Using Language Games for Vocabulary Retention in a Rural Primary School in Sarawak
This study seeks to examine the impact of using language games on students’ vocabulary retention. Six language games were chosen for this study; (1) describe it, (2) matching pairs, (3) jigsaw puzzle, (4) board rush,
(5) ball games and (6) true or false. The rationale for choosing six different games is based on the understanding that students require at least five to sixteen exposures to learn a new word (Nation’s, 2001) for
effective vocabulary retention. For this study, vocabulary retention is the ability to keep or retain the new words that are taught for the duration of two weeks. The Pre-test and post-test were used to measure the vocabulary
retention of the students. Prior to the pre-test, all 64 participants were taught for two weeks using the conventional teaching method by getting students to look words up in the dictionary, write definitions, and use the words in sentences (Basurto, 2004).For this traditional teaching, the eight new words were chosen from unit 10 of the text book for grade three of Malaysian elementary schools. For the next stage, the students were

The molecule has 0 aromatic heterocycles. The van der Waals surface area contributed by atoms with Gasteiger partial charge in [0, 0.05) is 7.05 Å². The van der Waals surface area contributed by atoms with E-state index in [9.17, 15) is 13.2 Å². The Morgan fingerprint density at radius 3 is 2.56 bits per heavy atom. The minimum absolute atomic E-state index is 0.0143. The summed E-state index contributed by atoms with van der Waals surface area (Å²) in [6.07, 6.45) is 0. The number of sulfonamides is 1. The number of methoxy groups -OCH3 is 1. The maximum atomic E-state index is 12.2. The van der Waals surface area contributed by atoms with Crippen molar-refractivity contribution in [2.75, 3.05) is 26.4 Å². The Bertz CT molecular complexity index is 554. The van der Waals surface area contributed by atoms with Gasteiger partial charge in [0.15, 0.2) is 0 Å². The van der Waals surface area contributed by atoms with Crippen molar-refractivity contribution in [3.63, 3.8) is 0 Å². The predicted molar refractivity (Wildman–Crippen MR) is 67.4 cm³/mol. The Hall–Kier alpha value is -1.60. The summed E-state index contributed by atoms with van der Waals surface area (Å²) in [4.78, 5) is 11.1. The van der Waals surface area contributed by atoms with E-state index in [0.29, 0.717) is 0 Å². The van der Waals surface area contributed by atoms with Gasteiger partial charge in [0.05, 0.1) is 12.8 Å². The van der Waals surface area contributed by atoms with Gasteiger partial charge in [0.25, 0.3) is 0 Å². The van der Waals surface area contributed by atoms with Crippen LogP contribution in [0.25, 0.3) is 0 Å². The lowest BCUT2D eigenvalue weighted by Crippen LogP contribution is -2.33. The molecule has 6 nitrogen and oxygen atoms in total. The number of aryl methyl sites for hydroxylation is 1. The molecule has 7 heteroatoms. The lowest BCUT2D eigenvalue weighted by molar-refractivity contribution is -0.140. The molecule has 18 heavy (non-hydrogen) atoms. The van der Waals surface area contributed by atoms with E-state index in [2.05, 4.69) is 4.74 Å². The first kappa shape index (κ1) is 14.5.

taught eight new words from unit 11 of the same text book. After two weeks of teaching using the above six games, the students were given the posttest. The findings revealed that there was a significant difference in
vocabulary retention between the pre-test and post-test. The participants were able to retain significantly more words in the post-test than in the pre-test. In fact, they achieved better results in the post-test (M=63.45) than in the pre-test (M=58.71). This study reveals that language games can help to boost the students’ vocabulary retention if they are given a chance to learn and practice English language in a fun learning environment.